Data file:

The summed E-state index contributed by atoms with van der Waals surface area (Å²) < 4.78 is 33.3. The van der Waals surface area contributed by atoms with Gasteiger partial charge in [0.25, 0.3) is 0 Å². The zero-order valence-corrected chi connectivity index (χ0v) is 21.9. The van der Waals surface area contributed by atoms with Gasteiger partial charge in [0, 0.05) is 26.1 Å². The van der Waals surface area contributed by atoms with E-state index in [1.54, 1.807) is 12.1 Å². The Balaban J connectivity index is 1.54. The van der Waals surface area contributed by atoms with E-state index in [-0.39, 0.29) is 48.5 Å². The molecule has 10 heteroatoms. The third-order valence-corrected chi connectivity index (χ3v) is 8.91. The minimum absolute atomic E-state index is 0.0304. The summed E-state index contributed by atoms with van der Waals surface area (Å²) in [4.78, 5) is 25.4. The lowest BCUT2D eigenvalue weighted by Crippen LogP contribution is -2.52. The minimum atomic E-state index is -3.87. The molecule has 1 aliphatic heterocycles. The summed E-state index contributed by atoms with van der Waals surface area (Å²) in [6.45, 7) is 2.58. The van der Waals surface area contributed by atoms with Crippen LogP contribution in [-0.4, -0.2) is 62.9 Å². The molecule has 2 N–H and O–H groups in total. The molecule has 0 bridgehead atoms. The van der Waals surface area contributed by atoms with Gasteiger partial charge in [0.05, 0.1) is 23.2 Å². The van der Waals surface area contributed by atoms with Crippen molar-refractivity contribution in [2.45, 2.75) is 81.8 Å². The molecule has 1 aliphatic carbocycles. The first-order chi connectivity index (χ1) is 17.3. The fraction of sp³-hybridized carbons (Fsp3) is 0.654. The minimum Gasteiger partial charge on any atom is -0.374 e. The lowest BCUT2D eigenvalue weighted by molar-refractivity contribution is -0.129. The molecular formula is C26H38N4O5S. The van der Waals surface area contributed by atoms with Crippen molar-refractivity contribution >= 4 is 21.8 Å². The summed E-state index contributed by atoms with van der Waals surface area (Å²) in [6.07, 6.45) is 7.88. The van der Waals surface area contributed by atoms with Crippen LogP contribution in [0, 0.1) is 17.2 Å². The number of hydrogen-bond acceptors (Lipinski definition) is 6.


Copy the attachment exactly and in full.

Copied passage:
The summed E-state index contributed by atoms with van der Waals surface area (Å²) < 4.78 is 33.3. The van der Waals surface area contributed by atoms with Gasteiger partial charge in [0.25, 0.3) is 0 Å². The zero-order valence-corrected chi connectivity index (χ0v) is 21.9. The van der Waals surface area contributed by atoms with Gasteiger partial charge in [0, 0.05) is 26.1 Å². The van der Waals surface area contributed by atoms with E-state index in [1.54, 1.807) is 12.1 Å². The Balaban J connectivity index is 1.54. The van der Waals surface area contributed by atoms with E-state index in [-0.39, 0.29) is 48.5 Å². The molecule has 10 heteroatoms. The third-order valence-corrected chi connectivity index (χ3v) is 8.91. The minimum absolute atomic E-state index is 0.0304. The summed E-state index contributed by atoms with van der Waals surface area (Å²) in [4.78, 5) is 25.4. The lowest BCUT2D eigenvalue weighted by Crippen LogP contribution is -2.52. The minimum atomic E-state index is -3.87. The molecule has 1 aliphatic heterocycles. The summed E-state index contributed by atoms with van der Waals surface area (Å²) in [6.45, 7) is 2.58. The van der Waals surface area contributed by atoms with Crippen LogP contribution in [-0.4, -0.2) is 62.9 Å². The molecule has 2 N–H and O–H groups in total. The molecule has 0 bridgehead atoms. The van der Waals surface area contributed by atoms with Gasteiger partial charge in [0.05, 0.1) is 23.2 Å². The van der Waals surface area contributed by atoms with Crippen molar-refractivity contribution in [2.45, 2.75) is 81.8 Å². The molecule has 1 aliphatic carbocycles. The first-order chi connectivity index (χ1) is 17.3. The fraction of sp³-hybridized carbons (Fsp3) is 0.654. The minimum Gasteiger partial charge on any atom is -0.374 e. The lowest BCUT2D eigenvalue weighted by molar-refractivity contribution is -0.129. The molecular formula is C26H38N4O5S. The van der Waals surface area contributed by atoms with Crippen molar-refractivity contribution >= 4 is 21.8 Å². The summed E-state index contributed by atoms with van der Waals surface area (Å²) in [6.07, 6.45) is 7.88. The van der Waals surface area contributed by atoms with Crippen LogP contribution in [0, 0.1) is 17.2 Å². The number of hydrogen-bond acceptors (Lipinski definition) is 6.